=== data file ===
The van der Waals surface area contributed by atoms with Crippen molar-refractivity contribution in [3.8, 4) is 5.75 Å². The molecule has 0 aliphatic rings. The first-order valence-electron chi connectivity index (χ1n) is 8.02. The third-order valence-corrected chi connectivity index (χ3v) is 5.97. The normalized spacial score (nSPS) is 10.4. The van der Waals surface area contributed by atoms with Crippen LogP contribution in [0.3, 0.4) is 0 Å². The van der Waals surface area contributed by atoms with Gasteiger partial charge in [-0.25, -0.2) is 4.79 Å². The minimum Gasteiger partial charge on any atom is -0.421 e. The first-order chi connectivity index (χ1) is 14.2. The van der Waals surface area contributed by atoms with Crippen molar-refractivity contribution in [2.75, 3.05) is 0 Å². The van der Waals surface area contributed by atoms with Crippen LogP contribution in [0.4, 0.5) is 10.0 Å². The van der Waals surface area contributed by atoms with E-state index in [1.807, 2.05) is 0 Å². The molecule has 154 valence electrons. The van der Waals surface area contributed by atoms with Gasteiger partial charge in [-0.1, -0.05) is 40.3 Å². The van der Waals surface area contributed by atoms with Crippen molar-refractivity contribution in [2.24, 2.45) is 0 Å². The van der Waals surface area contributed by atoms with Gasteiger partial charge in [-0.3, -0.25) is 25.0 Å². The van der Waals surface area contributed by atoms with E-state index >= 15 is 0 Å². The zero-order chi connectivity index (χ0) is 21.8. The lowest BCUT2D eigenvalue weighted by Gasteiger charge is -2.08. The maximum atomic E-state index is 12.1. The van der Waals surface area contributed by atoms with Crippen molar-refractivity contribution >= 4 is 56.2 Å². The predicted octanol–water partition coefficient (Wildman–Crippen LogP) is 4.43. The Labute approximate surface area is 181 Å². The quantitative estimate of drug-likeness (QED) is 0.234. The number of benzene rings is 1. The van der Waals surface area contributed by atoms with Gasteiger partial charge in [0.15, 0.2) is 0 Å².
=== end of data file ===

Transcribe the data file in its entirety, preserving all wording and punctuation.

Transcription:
The van der Waals surface area contributed by atoms with Crippen molar-refractivity contribution in [3.8, 4) is 5.75 Å². The molecule has 0 aliphatic rings. The first-order valence-electron chi connectivity index (χ1n) is 8.02. The third-order valence-corrected chi connectivity index (χ3v) is 5.97. The normalized spacial score (nSPS) is 10.4. The van der Waals surface area contributed by atoms with Crippen LogP contribution in [0.3, 0.4) is 0 Å². The van der Waals surface area contributed by atoms with Gasteiger partial charge in [-0.25, -0.2) is 4.79 Å². The minimum Gasteiger partial charge on any atom is -0.421 e. The first-order chi connectivity index (χ1) is 14.2. The van der Waals surface area contributed by atoms with Crippen molar-refractivity contribution in [2.75, 3.05) is 0 Å². The van der Waals surface area contributed by atoms with Crippen LogP contribution in [0.4, 0.5) is 10.0 Å². The van der Waals surface area contributed by atoms with E-state index in [1.807, 2.05) is 0 Å². The molecule has 154 valence electrons. The van der Waals surface area contributed by atoms with Gasteiger partial charge in [-0.1, -0.05) is 40.3 Å². The van der Waals surface area contributed by atoms with Crippen molar-refractivity contribution in [2.24, 2.45) is 0 Å². The van der Waals surface area contributed by atoms with Gasteiger partial charge in [-0.3, -0.25) is 25.0 Å². The van der Waals surface area contributed by atoms with E-state index >= 15 is 0 Å². The zero-order chi connectivity index (χ0) is 21.8. The lowest BCUT2D eigenvalue weighted by Gasteiger charge is -2.08. The maximum atomic E-state index is 12.1. The van der Waals surface area contributed by atoms with Crippen molar-refractivity contribution >= 4 is 56.2 Å². The predicted octanol–water partition coefficient (Wildman–Crippen LogP) is 4.43. The Labute approximate surface area is 181 Å². The quantitative estimate of drug-likeness (QED) is 0.234. The number of benzene rings is 1. The van der Waals surface area contributed by atoms with Gasteiger partial charge in [0.15, 0.2) is 0 Å².